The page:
As airports around the world move to more automated airport security functions, concerns are increasing over whether computers will rise to the challenge of actually identifying potential terrorists.
"If you're sweating profusely, for example, the person checking your ID would notice," says Arnold Barnett, an aviation-security expert and Massachusetts Institute of Technology professor. "But that computer taking an iris scan wouldn't."
Part of keeping travelers safe is "looking at all kinds of things that can't be captured by an algorithm," Barnett told The Wall Street Journal.
About 28 percent of airports around the world are using biometric technology as part of their airport security, which allows airports to streamline the screening process using machines that can verify identities by scanning faces, irises, or fingerprints. Advocates say the technology could make boarding passes obsolete.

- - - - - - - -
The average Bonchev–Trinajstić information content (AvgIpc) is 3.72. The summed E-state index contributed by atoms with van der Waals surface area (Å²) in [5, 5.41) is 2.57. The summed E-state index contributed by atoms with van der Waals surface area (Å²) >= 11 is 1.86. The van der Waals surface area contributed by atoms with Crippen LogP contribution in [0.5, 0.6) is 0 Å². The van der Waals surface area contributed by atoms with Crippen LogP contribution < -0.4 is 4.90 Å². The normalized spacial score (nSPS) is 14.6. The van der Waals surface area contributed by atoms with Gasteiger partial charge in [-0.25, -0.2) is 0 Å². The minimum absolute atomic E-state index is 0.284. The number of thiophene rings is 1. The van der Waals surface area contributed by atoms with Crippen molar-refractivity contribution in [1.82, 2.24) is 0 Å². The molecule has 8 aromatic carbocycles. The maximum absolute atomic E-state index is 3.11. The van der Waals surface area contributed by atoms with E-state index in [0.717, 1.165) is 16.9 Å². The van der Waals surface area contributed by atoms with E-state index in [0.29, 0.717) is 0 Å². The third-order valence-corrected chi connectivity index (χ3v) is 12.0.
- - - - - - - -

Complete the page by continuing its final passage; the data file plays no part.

London Gatwick Airport conducted an experiment this year with 3,000 British Airways passengers using biometric scanners instead of boarding passes. The machines scanned the irises of the passengers' eyes when they first checked in, which allowed cameras to identify the travelers at security checkpoints and gates automatically.
While advocates of the technology say that automating some of these processes would free up security personnel to focus on monitoring travelers for suspicious behavior, other experts like Barnett worry that screeners will become too dependent on the technology and it will only serve to dull their senses.
European airports have been much quicker to embrace the biometric technology than American airports, the Journal reported. However, the Transportation Security Administration does currently use the technology for checking employees into some areas and for travelers enrolled in its PreCheck program. It is also used by U.S. Customs and Border Protection at U.S. airports.
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